One of the four officers involved in the fatal arrest of George Floyd is seeking sanctions and a postponed trial, claiming prosecutors withheld a medical examiner's interview for over two months. Attorney Robert Paule, representing now-fired Minneapolis police officer Tou Thao, filed a motion Friday morning seeking attorney's fees and a four-month continuance of his client's trial.

Courthouse News Service

Oracle moving from California to Texas, joins Tesla, Hewlett Packard

The smart money may be sticking together and sticking it to California. Oracle is joining Tesla and Hewlett Packard Enterprise in moving some operations to Texas, detailing the move in a filing with the Securities and Exchange Commission late Friday. While the move signals working remotely is here to stay, it also signals more corporations could be becoming disillusioned with California.

Fox Business

US government agencies hacked; Russia possible culprit

Hackers broke into the networks of federal agencies including the Treasury and Commerce departments in attacks revealed just days after U.S. officials warned that cyber actors linked to the Russian government were exploiting vulnerabilities to target sensitive data. The FBI and the Department of Homeland Security's cybersecurity arm are investigating what experts and former officials said appeared to be a large-scale penetration of U.S. government agencies.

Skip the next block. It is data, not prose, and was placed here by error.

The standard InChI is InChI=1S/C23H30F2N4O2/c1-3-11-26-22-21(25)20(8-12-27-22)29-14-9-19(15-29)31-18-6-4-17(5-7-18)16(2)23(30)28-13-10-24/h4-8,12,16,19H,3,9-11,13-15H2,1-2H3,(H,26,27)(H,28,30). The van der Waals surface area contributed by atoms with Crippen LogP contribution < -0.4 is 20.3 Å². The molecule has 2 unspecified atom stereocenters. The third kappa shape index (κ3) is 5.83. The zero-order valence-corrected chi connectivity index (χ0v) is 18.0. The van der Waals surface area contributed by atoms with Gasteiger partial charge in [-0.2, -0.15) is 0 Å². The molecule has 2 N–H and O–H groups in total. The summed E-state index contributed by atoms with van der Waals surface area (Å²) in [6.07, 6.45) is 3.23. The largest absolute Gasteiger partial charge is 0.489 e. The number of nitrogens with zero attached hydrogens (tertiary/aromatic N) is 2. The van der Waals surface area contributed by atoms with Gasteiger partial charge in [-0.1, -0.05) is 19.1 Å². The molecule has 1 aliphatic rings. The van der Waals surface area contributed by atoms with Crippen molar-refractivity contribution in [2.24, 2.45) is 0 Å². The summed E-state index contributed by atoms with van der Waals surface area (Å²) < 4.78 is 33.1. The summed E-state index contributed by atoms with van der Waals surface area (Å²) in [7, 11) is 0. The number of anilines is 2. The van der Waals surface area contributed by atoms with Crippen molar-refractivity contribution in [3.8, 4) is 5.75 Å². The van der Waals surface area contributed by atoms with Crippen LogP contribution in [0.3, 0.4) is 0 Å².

California unemployment: Bank of America reveals it paid millions to 'double-dipping' EDD fraudsters

We've reported how EDD has paid scammers at least a billion dollars in phony unemployment claims. Now, a stunning development. Bank of America has revealed it paid EDD fraudsters hundreds of millions of dollars too. The scammers had made false claims of fraudulent use of their EDD debit was fraudsters claiming fraud. Now Bank of America is trying to claw back that money from criminals - but it's also taking money from honest workers with legitimate claims.

ABC7 Los Angeles

Bay Area man allegedly reached out to Texas cop posing as teen and offered to be her pimp. Within weeks, he arranged to bring her to California, feds say

Last March, agents with Homeland Security Investigations in Texas set up a fake online profile posing as a 16-year-old girl. Within days, they received a private message from a man who promised they'd make money together and encouraged her to "think about your future." The private message described the man as a "King" and told the girl he would double her money "so we both can eat good," according to a criminal complaint.